CDH1-Related Cancer Risk

The CDH1 gene is classified as a “high penetrance” cancer predisposition gene meaning that pathogenic mutations in this gene are believed to be associated with a significantly increased risk for certain types of cancer.  For example, men and women who have a pathogenic CDH1 gene mutation likely have a 50-70% chance of developing a specific type of gastric (stomach) cancer called diffuse gastric cancer.  Additionally, women who have a pathogenic CDH1 gene mutation have approximately a 42% chance of developing a specific type of breast cancer called lobular breast cancer.


CDH1 cancer screening and risk-reducing options

  • Breast: For women who carry pathogenic CDH1 gene mutations, breast cancer screening with annual mammogram and breast MRI starting at the age of 30 years is typically recommended.  Screening may be recommended earlier for individuals who have a family history of early onset breast cancer.  The option for risk-reducing mastectomy may also be considered.
  • Stomach: At this time, upper endoscopies have not been proven to effectively identify diffuse gastric cancer at early stages. Given the significant risk of diffuse gastric cancer in individuals with pathogenic CDH1gene mutations, a multidisciplinary approach should be taken in the consideration and recommendation for prophylactic total gastrectomy (surgical removal of the stomach).


CDH1 associated therapeutic/ treatment implications

Individuals who have a cancer diagnosis and an identified CDH1 pathogenic mutation should speak with their treating physician about the availability of targeted/ personalized treatment options.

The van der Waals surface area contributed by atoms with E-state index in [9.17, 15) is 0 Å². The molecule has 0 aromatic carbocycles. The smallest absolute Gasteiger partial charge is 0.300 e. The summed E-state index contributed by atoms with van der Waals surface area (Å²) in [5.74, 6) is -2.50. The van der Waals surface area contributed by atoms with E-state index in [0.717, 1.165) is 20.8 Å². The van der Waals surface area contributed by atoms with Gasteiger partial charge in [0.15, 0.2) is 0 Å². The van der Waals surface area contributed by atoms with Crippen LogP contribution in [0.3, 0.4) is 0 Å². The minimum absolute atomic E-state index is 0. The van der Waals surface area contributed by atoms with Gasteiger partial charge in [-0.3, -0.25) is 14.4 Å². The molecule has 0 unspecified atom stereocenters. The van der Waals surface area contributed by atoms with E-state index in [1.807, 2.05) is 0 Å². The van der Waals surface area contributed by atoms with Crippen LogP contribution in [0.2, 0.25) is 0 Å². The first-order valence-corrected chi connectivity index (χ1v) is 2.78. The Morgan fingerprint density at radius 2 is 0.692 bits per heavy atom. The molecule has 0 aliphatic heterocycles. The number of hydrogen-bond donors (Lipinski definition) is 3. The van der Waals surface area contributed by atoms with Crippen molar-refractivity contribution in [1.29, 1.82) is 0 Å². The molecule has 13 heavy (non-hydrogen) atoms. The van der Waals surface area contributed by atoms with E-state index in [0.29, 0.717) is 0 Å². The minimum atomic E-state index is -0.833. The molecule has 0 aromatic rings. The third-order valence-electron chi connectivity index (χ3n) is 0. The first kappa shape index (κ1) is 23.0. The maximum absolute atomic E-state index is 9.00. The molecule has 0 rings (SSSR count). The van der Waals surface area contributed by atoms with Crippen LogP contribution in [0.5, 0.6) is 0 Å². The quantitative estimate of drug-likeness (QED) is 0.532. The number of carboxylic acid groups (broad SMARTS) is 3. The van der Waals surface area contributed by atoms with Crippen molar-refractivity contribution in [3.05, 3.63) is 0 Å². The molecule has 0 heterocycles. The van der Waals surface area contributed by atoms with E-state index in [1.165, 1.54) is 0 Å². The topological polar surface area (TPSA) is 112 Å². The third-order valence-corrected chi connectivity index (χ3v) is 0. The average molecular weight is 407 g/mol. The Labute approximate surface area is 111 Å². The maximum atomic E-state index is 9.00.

Clinical trials for individuals who have pathogenic mutations in the CDH1 gene might be available now or in the future.


CDH1 genetic testing in other family members

At this point in time, genetic testing in adult family members is generally accepted and recommended.  The appropriate age for genetic testing may be adjusted based on psychosocial and family history factors. It is recommended that family members discuss the risks, benefits and limitations of genetic testing with their physician and/or genetic counselor.  If an adult family member were to test positive for the familial CDH1 gene mutation, the increased cancer screening and risk reducing surgical options discussed above could be considered.  Family members who test negative for a familial CDH1 gene mutation should speak with their medical providers regarding remaining risks for cancer.

Family members who are considering having children should speak with a genetic counselor to discuss risks of passing the familial CDH1 mutation onto offspring before conceiving.  Genetic test results may be used by some individuals for reproductive decision-making including the use of pre-implantation genetic diagnosis (PGD), donor gametes, or adoption.


Future considerations

As research continues to evolve, physicians and researchers will gain a better understanding of how a CDH1 gene mutation will guide medical care.  Because the information provided to patients will almost certainly change, those with a CDH1 gene mutation are encouraged to keep in touch with their medical providers in order to receive updates.




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